Released: January 1960
This important essay dates from the end of the fifties. At that time, the rapid rate of Soviet industrialization had directed the attention of economists to problems of economic growth of former colonial areas which had won political independence.
As Dobb points out, economists were chiefly concerned with the problems of growth under conditions of private ownership of capital and where investment is primarily under the control of private individuals or firms. The theories of economic growth in vogue at the time derived largely from the well-known growth conditions set forth by Roy F. Harrod and Evsey D. Domar.
Since these theories followed the Keynesian tradition in focusing attention upon the savings-investment relation, the question arose for Dobb as to whether they were applicable to a socialist or planned economy in which savings decisions and investment decisions, instead of being separated, are unified.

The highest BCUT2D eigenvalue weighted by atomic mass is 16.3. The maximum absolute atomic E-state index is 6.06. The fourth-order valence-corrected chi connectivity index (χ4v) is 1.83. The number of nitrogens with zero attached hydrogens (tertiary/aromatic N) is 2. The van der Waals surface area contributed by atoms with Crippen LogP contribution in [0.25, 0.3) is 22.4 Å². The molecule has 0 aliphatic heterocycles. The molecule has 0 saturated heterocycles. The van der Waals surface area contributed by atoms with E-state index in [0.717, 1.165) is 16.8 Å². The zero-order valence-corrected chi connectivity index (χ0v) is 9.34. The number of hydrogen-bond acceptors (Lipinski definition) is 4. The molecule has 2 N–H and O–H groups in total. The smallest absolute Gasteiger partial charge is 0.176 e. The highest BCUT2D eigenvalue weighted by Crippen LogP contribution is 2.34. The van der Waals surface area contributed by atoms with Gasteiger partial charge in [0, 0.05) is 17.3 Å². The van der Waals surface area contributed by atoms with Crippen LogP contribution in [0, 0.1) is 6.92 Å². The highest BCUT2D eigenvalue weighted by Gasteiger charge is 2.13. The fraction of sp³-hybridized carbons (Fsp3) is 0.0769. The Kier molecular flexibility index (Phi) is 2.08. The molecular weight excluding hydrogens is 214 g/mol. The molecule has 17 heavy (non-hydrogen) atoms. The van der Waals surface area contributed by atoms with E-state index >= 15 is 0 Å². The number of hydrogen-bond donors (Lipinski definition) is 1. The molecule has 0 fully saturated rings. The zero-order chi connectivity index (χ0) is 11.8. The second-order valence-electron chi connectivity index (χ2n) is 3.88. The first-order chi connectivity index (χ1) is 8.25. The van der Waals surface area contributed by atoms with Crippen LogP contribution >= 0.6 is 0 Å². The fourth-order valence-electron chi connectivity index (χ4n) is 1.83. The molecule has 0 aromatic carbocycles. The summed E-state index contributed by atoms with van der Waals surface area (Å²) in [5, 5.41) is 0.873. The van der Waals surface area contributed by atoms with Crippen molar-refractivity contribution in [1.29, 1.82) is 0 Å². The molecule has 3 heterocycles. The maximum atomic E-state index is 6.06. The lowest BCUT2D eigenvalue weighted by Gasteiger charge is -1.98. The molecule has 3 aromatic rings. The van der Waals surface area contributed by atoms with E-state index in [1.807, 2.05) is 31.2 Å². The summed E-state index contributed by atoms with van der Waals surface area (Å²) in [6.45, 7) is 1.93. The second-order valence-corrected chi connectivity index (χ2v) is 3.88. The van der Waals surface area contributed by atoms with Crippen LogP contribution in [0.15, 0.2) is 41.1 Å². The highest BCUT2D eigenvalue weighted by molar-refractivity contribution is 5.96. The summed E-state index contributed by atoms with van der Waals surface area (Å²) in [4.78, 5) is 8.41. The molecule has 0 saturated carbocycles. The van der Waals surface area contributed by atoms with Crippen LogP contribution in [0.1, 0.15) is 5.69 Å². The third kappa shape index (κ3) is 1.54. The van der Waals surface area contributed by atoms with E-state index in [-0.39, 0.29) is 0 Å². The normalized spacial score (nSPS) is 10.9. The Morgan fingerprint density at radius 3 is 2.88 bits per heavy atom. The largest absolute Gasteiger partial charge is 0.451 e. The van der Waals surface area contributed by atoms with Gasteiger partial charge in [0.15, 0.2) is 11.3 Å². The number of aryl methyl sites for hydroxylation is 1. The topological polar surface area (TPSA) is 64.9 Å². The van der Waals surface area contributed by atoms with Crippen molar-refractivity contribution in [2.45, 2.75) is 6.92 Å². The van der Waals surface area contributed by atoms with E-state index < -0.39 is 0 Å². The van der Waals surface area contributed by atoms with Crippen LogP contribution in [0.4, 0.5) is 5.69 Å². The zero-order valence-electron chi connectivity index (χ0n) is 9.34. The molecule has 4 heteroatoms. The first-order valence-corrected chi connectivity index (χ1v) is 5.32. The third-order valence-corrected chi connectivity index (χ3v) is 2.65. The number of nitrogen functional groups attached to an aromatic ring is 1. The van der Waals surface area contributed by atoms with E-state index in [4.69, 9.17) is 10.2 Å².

In this short book, therefore, Dobb considers the questions: Do such theories have a more universal application? Can they be applied to planned economies? If they can, in what form may such an application be made? If they cannot, what alternative approach is proper to analyzing problems of growth in a planned economy where capital is socially owned and investment thus subject to some degree of social control?
Half a century later, with the global regime of unfettered international capital markets in a state of utter collapse, the time has come for a return to the possibility of rational social and economic planning. This short clear book is again a necessary theoretical starting point for a post-capitalist future.